While going through some family photos, my mother-in-law, Jane Boursaw (the FIRST Jane Boursaw, my sis-in-law and I got the name much later), came across some photos of her dad, Wellington Gray Draper (my husband Tim’s grandpa), and his crew building Center Road on the Old Mission Peninsula.
Wellington Gray Draper was a civil engineer and project manager for the Michigan State Highway Department. While some of these photos are very clearly the construction of Center Road on the Old Mission Peninsula (because we can identify landmarks), others appear to be in another part of the Traverse City region, but I’m not sure exactly where. I’m hoping some of you can weigh in.
Help Support Old Mission Gazette - Click Here
The non-Old Mission Peninsula photos, which are dated, range from July 1940 through June 1941. While we can’t assume that the Old Mission Peninsula photos fall into that date range, it seems likely.
I searched through the archives of the Traverse City Record-Eagle, but didn’t come up with any further info about the building of Center Road, which was known as “Middle Road” early in its history.
However, MichiganHighways.org offers this information from 1940: “In anticipation of eventually bridging the gap between north-central Lake Co and Mesick in Wexford Co, all of M-42 north of the M-42/M-115 intersection at Mesick is redesignated as M-37 northerly through Traverse City to the Old Mission area.”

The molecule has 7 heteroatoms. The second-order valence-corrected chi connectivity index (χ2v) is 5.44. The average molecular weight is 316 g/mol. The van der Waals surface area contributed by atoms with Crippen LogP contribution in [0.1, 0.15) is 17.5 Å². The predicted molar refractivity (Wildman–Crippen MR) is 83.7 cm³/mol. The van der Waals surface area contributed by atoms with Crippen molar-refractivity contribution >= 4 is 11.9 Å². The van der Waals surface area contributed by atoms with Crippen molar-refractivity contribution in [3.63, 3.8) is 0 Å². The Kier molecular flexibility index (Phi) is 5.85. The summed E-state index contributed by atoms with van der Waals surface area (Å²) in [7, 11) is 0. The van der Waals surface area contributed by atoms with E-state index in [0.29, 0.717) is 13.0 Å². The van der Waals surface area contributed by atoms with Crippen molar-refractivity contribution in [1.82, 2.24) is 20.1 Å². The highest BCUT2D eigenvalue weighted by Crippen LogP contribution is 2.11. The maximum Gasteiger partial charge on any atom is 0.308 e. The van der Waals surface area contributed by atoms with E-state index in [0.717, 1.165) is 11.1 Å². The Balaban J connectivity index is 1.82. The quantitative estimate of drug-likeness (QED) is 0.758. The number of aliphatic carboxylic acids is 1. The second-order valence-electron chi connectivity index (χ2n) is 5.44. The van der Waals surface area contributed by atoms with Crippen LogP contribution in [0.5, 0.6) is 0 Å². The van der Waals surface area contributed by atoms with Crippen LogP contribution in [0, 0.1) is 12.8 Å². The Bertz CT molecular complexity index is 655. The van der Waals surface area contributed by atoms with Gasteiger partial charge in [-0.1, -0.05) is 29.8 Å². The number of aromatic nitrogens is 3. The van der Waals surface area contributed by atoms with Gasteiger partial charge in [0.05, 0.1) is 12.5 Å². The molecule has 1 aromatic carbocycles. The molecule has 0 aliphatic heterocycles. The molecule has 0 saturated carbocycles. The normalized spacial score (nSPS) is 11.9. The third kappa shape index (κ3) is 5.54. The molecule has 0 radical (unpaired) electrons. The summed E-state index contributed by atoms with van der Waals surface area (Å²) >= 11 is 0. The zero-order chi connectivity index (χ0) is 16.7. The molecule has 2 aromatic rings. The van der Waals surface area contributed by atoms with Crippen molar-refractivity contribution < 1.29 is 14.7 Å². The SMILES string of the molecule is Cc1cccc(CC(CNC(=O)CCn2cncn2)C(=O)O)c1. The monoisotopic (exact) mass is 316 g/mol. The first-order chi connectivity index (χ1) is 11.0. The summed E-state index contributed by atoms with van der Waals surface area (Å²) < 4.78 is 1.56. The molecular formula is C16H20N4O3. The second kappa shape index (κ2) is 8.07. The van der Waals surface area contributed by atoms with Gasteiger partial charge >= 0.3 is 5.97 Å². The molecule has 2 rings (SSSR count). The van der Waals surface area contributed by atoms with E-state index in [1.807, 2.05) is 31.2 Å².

So with the designation of Center Road as M37 in 1940, I wonder if that’s when they started planning to shore up the road and pave it. I could be completely off on that – just speculating. If you have any info, tell us in the comments at the bottom of this story.
We do know that Center Road (likely known as “Middle Road” at the time the below photo was taken) existed long before that, because here’s a photo of the road as it passes by our family farm, known as Crescent Hill Fruit Farms at the time, in the early 1900s. My grandmother, Stella Smith (Edgecomb) Johnson, and her first husband, Frank Edgecomb (who died during WWI) were paid something like $2/year by Peninsula Township to keep a water trough by the road so that passing travelers could hydrate their horses. This farm is about a mile north of Mapleton and still part of Johnson Farms.
Below are the photos from the Boursaw/Draper archives that are very clearly on the Old Mission Peninsula. The first is taken looking south from about the intersection of Center Road and Seven Hills Road.
On the left, you can see St. Joseph Catholic Church on the corner of Center Road and Blue Water Road, before it was moved to its current location near Island View Road several years ago. On the right, I believe, is the Carroll Farm, Sunny Slope Farm, which you can read more about here.
Here’s another photo from that same location, only looking north. You can see Center Road veer off to the right as it heads towards Mapleton, and on the left is Seven Hills Road.
You can’t see it, but the Mapleton School, where Bob and Lucille Lindsey lived when I was a kid, is on the left shortly after you turn onto Seven Hills Road. The schoolhouse burned down many years ago, but their daughter Helen Mumford, re-built a house on that same location.
This next group of photos, I’m unclear as to their exact location. The ones with trees lining the road – and the straight nature of the road – makes me wonder if they’re out near Mission Point Lighthouse, but since these were presumably taken in the 1940s, they could have been in other locations on the Old Mission Peninsula, such as Peninsula Drive.